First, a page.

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only two miles from Gabii, as a slight turning from the Via Gabina would have led to it. Lunghezza accords much better than Castel dell' Osa with the description of Virgil:—
'Collatinas imponent montibus arces.'
'Aen.' vi. 774.
Virgil and Dionysius notice Collatia as a colony of Alba Longa. It was reduced into subjection to Rome in the reign of Tarquinius Priscus, who established a garrison there, and appointed his nephew Egerius as its governor, who forthwith took, and transmitted to his descendants, the name of Collatinus. His daughter-in-law, Lucretia, was residing here during the siege of Ardea, and thus Collatia became the scene of the events which led to the overthrow of the Roman monarchy.
'As the king's sons and their cousin L. Tarquinius were sitting over their cups at Ardea, a dispute arose about the virtue of their wives. This cousin, surnamed Collatinus, from Collatia, where he dwelt as a dependent prince, was the grandson of Aruns, the elder brother of the first Tarquinius, after whose death Lucumo removed to Rome. Nothing was doing in the field: so they straightway mounted their horses to visit their homes by surprise. At Rome, the princesses were revelling at a banquet, surrounded by flowers and wine. From thence the youths hastened to Collatia, where at the late hour of the night Lucretia the wife of Collatinus was spinning amid the circle of her handmaids.
'. . . The next day Sextus, the eldest of the king's sons, returned to Collatia, and, according to the rights of gentle hospitality, was lodged in his kinsman's house. At the dead of night he entered sword in hand into the matron's chamber, and by threatening that he would lay a slave with his throat cut beside her body, would pretend to have avenged her husband's honour, and would make her memory for ever loathsome to the object of her love, wrung from her what the fear of death could not obtain.
'Who after Livy can tell of Lucretia's despair? She besought her father and her husband to come to her, for that horrible things had taken place. Lucretius came, accompanied by P. Valerius, who afterwards gained the name of Publicola; Collatinus with the outcast Brutus They found the disconsolate wife in the garb of mourning, sitting in a trance of sorrow. They heard the tale of the crime, and swore to avenge her. (Saying, "I am not guilty, yet must I too share the punishment, lest any should think that they may be false to their husbands
and live," Lucretia drew a knife from her bosom, and stabbed herself to the heart.) Over the body of Lucretia, as over a victim, the vows of vengeance were renewed. Her avengers carried the corpse into the market-place of Collatia. The citizens renounced Tarquinius, and promised obedience to the deliverers, Their young men attended the funeral procession to Rome. With one voice the decree of the citizens deposed the last king from his throne, and pronounced sentence of banishment against him and his family.'—Niebuhr's 'Hist. of Rome.'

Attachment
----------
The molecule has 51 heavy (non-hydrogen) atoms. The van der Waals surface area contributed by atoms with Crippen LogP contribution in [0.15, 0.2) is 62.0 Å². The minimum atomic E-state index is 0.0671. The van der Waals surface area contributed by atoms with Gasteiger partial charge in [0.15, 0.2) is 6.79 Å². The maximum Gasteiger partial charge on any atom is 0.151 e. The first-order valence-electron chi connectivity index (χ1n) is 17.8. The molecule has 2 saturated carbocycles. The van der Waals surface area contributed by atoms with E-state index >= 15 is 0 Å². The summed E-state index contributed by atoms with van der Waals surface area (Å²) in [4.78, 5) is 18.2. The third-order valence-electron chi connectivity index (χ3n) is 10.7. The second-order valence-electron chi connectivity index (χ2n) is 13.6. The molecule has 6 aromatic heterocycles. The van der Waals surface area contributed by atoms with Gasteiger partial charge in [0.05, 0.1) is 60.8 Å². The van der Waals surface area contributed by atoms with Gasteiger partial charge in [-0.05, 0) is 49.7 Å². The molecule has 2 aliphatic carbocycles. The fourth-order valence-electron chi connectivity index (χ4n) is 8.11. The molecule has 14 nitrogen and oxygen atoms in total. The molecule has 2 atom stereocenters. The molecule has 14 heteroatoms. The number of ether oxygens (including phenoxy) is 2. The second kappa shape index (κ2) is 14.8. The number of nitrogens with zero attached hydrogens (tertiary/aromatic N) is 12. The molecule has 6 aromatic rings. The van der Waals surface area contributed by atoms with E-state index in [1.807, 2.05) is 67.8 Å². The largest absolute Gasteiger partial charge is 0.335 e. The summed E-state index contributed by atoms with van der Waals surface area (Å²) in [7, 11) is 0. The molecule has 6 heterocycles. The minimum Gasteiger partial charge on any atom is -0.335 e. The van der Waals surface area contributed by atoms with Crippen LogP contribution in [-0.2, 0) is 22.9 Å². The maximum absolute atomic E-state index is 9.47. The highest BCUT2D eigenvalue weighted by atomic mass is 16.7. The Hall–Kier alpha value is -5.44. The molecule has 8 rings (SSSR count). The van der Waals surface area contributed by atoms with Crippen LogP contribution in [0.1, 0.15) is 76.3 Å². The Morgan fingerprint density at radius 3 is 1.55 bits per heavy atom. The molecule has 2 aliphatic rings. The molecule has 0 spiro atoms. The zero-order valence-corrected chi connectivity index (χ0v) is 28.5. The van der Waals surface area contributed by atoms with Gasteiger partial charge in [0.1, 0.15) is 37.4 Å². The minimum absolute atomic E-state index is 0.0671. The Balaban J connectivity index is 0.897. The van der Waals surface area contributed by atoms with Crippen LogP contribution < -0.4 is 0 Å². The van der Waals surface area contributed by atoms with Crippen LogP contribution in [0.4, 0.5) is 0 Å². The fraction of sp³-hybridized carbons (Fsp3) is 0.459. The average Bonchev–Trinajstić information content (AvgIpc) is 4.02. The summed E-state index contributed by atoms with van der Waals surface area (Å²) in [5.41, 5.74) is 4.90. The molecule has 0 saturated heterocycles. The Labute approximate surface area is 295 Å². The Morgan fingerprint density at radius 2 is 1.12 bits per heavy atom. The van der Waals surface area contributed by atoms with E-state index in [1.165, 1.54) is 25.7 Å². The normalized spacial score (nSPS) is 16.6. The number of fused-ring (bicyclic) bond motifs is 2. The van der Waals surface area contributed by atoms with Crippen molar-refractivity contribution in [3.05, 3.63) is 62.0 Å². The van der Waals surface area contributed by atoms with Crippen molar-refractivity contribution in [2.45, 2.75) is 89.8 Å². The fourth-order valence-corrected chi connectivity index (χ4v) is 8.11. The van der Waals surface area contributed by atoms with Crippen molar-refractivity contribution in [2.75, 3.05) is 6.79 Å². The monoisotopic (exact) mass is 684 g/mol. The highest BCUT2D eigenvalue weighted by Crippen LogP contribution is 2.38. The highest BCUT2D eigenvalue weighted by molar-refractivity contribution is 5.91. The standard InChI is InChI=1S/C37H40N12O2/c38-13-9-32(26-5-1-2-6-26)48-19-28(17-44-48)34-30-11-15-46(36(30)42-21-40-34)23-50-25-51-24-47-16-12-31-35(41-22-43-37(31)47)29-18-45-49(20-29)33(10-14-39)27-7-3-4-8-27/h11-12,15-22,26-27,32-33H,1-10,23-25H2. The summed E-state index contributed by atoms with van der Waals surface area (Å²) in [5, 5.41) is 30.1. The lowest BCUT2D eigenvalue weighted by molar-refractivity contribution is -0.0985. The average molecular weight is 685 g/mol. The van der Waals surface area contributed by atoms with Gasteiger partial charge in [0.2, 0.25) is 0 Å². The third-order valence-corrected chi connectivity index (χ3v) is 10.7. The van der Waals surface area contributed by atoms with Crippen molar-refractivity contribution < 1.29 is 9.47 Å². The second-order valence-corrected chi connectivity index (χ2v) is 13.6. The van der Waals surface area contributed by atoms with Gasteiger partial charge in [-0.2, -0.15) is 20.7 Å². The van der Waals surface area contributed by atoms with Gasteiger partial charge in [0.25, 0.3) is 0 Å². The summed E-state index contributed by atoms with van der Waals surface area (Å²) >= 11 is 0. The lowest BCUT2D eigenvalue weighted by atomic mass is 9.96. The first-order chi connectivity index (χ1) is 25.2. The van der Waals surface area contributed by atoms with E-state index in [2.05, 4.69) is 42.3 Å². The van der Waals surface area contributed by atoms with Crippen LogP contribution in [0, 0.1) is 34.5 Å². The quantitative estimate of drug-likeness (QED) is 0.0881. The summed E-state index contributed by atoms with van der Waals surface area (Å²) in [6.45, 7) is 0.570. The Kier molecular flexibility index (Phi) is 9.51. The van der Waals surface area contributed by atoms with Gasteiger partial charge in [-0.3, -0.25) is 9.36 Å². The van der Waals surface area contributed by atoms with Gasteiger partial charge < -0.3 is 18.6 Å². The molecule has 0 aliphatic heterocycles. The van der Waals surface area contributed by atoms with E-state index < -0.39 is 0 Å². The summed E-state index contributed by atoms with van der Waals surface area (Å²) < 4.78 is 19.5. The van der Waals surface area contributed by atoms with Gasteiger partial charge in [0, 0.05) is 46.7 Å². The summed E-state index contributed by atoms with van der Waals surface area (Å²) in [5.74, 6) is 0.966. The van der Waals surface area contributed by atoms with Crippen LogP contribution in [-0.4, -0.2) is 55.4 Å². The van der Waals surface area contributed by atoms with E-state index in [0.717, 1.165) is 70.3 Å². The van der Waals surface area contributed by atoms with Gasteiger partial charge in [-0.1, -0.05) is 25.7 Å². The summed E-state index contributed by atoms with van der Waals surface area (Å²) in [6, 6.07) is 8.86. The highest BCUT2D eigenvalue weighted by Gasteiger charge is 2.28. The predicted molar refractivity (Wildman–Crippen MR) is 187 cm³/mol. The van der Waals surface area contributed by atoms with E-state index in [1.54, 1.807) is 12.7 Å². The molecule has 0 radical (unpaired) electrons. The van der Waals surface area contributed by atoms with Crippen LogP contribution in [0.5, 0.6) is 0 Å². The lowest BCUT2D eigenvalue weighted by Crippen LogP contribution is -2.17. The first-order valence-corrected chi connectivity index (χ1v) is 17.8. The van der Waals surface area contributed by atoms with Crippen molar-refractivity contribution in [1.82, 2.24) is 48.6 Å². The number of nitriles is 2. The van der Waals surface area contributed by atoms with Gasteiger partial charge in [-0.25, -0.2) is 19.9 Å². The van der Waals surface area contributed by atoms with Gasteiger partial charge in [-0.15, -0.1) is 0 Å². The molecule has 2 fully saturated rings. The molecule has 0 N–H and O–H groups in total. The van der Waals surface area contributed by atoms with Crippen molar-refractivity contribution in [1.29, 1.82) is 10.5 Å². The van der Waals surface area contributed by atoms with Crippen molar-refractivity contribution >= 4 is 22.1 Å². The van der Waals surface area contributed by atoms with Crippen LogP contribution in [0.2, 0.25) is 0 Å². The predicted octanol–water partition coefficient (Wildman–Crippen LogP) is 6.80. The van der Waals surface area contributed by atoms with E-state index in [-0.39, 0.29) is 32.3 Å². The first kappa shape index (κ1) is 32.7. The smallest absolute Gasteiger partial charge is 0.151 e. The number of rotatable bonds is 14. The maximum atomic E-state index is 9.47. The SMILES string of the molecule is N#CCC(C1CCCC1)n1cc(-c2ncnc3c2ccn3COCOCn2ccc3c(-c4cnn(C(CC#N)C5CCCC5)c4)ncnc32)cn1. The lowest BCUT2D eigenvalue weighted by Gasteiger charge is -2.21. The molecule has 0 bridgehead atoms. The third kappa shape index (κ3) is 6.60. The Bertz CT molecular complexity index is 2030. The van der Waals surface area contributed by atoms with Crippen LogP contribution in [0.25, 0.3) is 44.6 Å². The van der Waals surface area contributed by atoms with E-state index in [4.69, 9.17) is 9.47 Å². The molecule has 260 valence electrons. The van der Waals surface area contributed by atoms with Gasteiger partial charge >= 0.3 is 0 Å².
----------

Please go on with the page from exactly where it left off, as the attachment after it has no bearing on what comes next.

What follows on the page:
Silius Italicus notices Collatia as the birth-place of the elder Brutus:—
'. . . altrixcasti Collatia Bruti.'—VIII. 363.
In the time of Strabo l Collatia was little more than a village. It is only two miles from the ruins to Gabii up the valley of the Osa.]
From the Torre degli Schiavi the usual road to Gabii runs through an excessively wild and open part of the Campagna. Here and there a tomb or a tower breaks the wide expanse. Far on the left is the great castle of Cervaretto, and beyond it Cervara and Rustica; further still is the Tor dei Pazzi. To the left the valley is seen opening towards the Hernican and Volscian hills, between the great historic sites of Praeneste and Colonna. All is most beautiful, yet unutterably desolate:—
'The very sepulchres lie tenantless
Now, on the left, rises, on a broad square basement, the fine tower called Tor Tre Teste, from the three heads (from a tomb) built into its walls. Beyond, also on the left, is the Tor Sapienza.
The eighth mile from Rome is interesting as the spot where Roman legend, as narrated by Livy,2 tells that Camillus overtook the army of the Gauls laden with the spoils of Rome, and defeated them so totally, that he left not a single man alive to carry the news home to their countrymen.
'Among the fictions attached to Roman history, this was one of the first to be rejected.'—Niebuhr.
'Such a falsification, scarcely to be paralleled in the annals of any other people, justifies the strongest suspicion of all those accounts of victories and triumphs which appear to rest in any degree on the authority of the family memorials of the Roman aristocracy.'—Arnold.
At the ninth mile the road passes over the magnificent viaduct called Pontenona, consisting of seven arches, built of the gloomy stone called "lapis gabinus." The pavement of the bridge, and, even part of the parapet, exist, showing what it was when entire.
'C'est certainement à la plus belle époque de l'architecture républicaine qu'appartient le pont de Nona, sur la voie Prenestine, probablement à l'époque du Tabularium, c'est-à-dire au temps de Sylla. Il est bâti en péperin dont les blocs ont quelquefois dix ou douze pieds de longueur; au-dessous des arches, qui ont de dix-huit à vingt-quatre pieds de hauteur, est un pont beaucoup plus petit, qui a précédé l'autre. Ce petit pont primitif était sans doute l'œuvre des habitants du lieu et leur suffisait ; mais Rome est venue; elle a élevé le niveau du pont jusqu'au niveau de la voûte, à laquelle il était lié, et a laissé subsister à ses pieds son humble prédécesseur comme pour servir à mesurer sa grandeur par le contraste.'—Ampère, iv. 71.